Prototyping a Self Exploration Mobile App
For the past year, I have been enrolled in series of Interaction Design classes which has culminated in a capstone project, where the ultimate goal was to create my very own mobile app prototype. The process was at times frustrating, rewarding, confounding, and yet enlightening, sometimes all at the same time. Let me walk you through the steps that this 9 week process involved.
The first step to the prototype was identifying a problem. As someone who has personally struggled with self exploration, and creating a system of steps through which this could happen, and to keep myself accountable through my self exploration and be able to identify concrete steps to see my progress, I decided to make this problem the one that I would have my mobile app address.
One of the most important things this class has taught me was that too many start-ups and companies come up with their ideas without speaking to the public and making sure their idea addresses an actual problem in society. So the first step after identifying the problem, or (more accurately) what I perceived as a problem, was to go out and interview some people and see what sort of strategies they used to solve this problem, if there were already effective solutions, and if these interviews might offer me some sort of insights into how I might solve the problem with a mobile application. To be clear, these steps could be used for almost any type of digital tool, but we were limited to creating a mobile app for this project.
My interviews gleaned some useful information. It wasn’t just me who struggled with self exploration, but many of my friends also did not know how to hold themselves accountable or find tangible ways to assess their progress in this important area of life. Some of them tried using to-do-lists to little or no avail, others just kept nebulous track of these goals through a mental map of their own progress. None of the people I met were already using any particularly useful tools for this process, the closest were apps like Soon which help keep track of things you’d like to do in the near future, primarily very tangible things like books to read, movies to watch, and places to visit.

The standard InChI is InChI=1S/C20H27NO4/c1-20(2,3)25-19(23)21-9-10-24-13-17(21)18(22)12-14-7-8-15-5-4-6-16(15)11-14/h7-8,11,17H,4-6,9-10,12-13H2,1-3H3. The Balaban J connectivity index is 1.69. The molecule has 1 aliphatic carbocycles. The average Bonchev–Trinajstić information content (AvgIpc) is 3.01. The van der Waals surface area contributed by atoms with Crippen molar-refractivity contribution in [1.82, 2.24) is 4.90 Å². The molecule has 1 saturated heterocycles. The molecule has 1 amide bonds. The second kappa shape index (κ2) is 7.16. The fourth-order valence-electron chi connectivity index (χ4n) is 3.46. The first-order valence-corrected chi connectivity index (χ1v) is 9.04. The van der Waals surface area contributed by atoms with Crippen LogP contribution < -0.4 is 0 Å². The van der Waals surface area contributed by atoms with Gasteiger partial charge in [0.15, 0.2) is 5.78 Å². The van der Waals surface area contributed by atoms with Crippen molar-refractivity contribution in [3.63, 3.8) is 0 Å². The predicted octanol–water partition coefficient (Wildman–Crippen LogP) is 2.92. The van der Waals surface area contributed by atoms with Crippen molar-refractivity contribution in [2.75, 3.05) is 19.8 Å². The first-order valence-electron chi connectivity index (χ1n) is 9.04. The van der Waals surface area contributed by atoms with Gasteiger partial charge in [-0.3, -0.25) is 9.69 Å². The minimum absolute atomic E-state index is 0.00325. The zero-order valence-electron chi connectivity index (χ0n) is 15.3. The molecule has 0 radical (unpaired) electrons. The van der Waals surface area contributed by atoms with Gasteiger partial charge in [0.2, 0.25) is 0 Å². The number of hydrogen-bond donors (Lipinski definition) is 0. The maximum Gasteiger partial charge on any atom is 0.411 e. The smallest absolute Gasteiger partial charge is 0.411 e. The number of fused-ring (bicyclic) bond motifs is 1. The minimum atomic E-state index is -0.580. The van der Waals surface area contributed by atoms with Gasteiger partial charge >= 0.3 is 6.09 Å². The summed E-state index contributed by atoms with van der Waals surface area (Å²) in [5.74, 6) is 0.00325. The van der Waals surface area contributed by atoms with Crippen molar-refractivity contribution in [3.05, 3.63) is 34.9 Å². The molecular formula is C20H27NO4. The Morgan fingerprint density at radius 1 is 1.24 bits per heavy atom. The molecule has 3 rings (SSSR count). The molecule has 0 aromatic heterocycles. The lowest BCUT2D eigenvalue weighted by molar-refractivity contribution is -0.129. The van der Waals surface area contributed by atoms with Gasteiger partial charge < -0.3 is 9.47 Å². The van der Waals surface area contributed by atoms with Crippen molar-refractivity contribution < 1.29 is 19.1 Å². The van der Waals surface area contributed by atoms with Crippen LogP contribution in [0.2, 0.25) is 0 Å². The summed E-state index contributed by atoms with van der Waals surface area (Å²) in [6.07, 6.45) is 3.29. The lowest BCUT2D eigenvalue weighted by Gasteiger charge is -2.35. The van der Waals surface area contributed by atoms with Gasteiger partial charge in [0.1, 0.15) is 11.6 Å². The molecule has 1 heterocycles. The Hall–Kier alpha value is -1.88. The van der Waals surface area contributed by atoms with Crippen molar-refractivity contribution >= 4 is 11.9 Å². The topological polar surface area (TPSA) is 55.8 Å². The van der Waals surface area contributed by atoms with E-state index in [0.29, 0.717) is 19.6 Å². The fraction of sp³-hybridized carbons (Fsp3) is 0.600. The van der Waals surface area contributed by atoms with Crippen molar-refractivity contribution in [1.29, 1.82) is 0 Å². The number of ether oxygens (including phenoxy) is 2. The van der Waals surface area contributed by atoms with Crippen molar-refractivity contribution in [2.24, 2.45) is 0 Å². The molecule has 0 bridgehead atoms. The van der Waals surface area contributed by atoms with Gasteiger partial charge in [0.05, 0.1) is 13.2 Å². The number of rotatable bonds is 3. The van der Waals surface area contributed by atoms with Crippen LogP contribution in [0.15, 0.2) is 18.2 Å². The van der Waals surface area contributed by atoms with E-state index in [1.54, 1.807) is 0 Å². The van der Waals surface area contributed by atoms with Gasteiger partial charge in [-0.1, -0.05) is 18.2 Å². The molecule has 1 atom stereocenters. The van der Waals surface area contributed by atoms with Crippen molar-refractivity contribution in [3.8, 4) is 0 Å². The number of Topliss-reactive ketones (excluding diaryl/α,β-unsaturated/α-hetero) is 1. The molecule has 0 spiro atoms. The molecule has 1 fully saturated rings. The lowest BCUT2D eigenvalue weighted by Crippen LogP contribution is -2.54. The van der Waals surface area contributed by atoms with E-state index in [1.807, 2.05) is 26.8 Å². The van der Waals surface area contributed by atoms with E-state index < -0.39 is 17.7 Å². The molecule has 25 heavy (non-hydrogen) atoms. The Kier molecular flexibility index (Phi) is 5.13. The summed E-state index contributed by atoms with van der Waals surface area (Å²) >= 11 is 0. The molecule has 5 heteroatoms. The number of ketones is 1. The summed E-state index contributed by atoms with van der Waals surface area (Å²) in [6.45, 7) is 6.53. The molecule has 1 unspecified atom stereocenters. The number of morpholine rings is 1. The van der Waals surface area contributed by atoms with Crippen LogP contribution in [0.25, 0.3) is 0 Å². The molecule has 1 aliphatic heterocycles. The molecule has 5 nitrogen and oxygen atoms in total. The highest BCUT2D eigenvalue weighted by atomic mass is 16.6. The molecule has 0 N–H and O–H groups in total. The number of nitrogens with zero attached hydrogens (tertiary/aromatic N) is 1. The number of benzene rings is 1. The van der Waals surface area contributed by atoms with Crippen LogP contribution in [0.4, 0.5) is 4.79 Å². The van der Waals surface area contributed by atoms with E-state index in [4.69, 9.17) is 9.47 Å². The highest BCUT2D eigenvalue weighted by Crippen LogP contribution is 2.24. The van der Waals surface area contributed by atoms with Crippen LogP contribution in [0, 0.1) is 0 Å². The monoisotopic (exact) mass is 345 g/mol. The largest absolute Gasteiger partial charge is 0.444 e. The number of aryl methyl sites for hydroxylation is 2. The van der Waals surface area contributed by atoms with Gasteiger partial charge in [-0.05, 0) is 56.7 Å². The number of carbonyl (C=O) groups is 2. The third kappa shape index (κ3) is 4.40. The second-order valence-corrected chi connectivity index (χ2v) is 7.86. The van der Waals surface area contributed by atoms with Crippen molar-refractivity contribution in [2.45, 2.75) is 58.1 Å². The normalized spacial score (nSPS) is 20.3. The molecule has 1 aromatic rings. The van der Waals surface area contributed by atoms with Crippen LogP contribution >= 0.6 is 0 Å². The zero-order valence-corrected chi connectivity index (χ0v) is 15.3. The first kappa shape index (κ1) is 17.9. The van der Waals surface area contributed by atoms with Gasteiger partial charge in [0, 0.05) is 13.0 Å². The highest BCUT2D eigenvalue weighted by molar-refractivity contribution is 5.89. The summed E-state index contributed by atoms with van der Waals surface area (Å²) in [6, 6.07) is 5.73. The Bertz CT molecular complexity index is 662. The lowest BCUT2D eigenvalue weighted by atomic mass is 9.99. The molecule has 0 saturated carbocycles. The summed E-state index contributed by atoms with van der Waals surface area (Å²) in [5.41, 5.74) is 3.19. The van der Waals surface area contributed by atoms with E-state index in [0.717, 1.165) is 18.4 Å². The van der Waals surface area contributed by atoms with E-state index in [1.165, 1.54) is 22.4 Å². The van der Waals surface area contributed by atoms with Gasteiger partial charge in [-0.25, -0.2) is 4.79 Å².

After deciding that my application was still viable and taking note of my interviewee’s feedback, the next step was to investigate any existing applications doing the same thing or similar things to what I wanted my application to do. At this point I actually hadn’t completely solidified what I wanted that to be, I only knew that I was interested in how people kept track of bucket lists and big ‘meaning of life’ type personal discovery goals.
I came across some interesting apps, mostly in the territory of bucket lists. Some of them even tempted me to sign up, especially those that created a social experience and some friendly competition around reaching your bucket list goals. Bucketlist.org is one of these examples, which gave me tons of ideas of things that I wanted to do that I didn’t even know about!
The problem that I noticed with a lot of the bucket list apps was that none of them really helped people accomplish these goals in a step by step manner. Nor did it help them identify goals that were in keeping with who they are as a person. After all, the most meaningful goals are tied to self discovery and personal development, but these apps didn’t seem to make that distinction.
So my next step was to make some storyboards with a range of ideas from what I had learned so far. This was a fun part of the process, because it involved posing a problem visually with little cartoons and showing how the problem is solved from the user perspective, where the app intervenes in the process, and how the user feels once they are finished. It isn’t supposed to go into many details of the app at all, but rather convey what the user gets out of your app in just a few cartoon panels.
It ended up being pretty challenging, especially because conveying an existential crisis does not come easy with sharpies and a letter size piece of paper. Perhaps because I was already thinking one step ahead of the curve, I found story-boarding to be less useful, though it was very fun to create these doodles and see everyone else’s ideas. It opened my mind to just how many app ideas were out there, that could still be implemented and solve real-world problems.